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How to build trust

Updated: Dec 5, 2023

Trust is foundational to our intimate relationships. When we trust each other we have confidence that our partner will be there for us, that they have our back.

We build trust through small moments in our relationship - the obvious ways in which trust are built are by being honest, not lying, keeping promises and being transparent. But we also build trust by tuning in to our partner, showing our partner that they come first and by listening when our partner is upset - in these ways we convey that we are there for each other, that we have each other's backs. We also rebuild trust (e.g., if there had been a breach through lies or infidelities) through these same small actions again and again, which over time helps us to build back our confidence in our partner (here is an article which talks in more detail about rebuilding trust after infidelity).


Through game theory the Gottman's note that "having a high trust metric means that both partners are doing precisely those behaviour exchanges that maximises the sum of both of their payoffs" - this is about the couple thinking of and prioritising BOTH people's welfare, rather than trying to negotiate the best deal for themselves individually and ignoring the best interests of their partner.


Trust can begin to crumble through lack of attunement to each other over time. Trust deteriorates further when we start comparing our partner to an imaginary other - and think that we can do better - then we start leaning out further from the relationship, and the likelihood of infidelity increases.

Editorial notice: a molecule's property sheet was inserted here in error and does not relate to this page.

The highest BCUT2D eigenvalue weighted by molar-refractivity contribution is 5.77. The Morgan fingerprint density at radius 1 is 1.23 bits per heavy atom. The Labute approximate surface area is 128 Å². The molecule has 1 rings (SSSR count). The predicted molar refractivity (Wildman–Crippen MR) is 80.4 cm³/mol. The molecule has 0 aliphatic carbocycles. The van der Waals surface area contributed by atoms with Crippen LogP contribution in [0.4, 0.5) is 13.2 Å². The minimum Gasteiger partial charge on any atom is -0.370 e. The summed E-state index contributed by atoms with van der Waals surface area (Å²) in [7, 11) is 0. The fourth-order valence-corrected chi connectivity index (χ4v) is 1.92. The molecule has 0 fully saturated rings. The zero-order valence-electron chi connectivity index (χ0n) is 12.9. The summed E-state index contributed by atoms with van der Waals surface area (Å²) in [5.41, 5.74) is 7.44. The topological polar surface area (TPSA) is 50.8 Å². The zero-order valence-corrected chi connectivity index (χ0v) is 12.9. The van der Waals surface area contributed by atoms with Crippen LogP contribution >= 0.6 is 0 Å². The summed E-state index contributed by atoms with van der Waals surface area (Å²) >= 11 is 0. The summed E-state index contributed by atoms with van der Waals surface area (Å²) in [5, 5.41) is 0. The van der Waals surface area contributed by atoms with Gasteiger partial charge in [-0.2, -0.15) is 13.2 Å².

In this video Dr John Gottman talks about 'sliding door' moments and how we have a choice in responding to our partner's bids for connection. Being responsive and 'turning towards' each other rather than away, conveys that we are there for each other, that we have each other's back - which is the foundation of trust.


You don't have to be interesting. You have to be interested - Dr John Gottman

In terms of how to do it - how to be interested in your partner - the Gottman's talk about the importance of attunement. The ATTUNE acronym can help us reflect on how to be responsive to each other's bids for connection.

Awareness

Turning toward

Tolerance

Understanding

Non-defensive responding

Empathy

Which of these do you think you can improve from your side? It might be helpful to pick one of these areas to focus on for the next week.


Further resources: In terms of empathy, this video by Brene Brown is helpful, and here is a brief blog on defensiveness and owning your part.




Disclaimer: This post is for informational and educational purposes only. It should not be taken as counselling/therapy advice or used as a substitute for such. You should always speak to your own counsellor.

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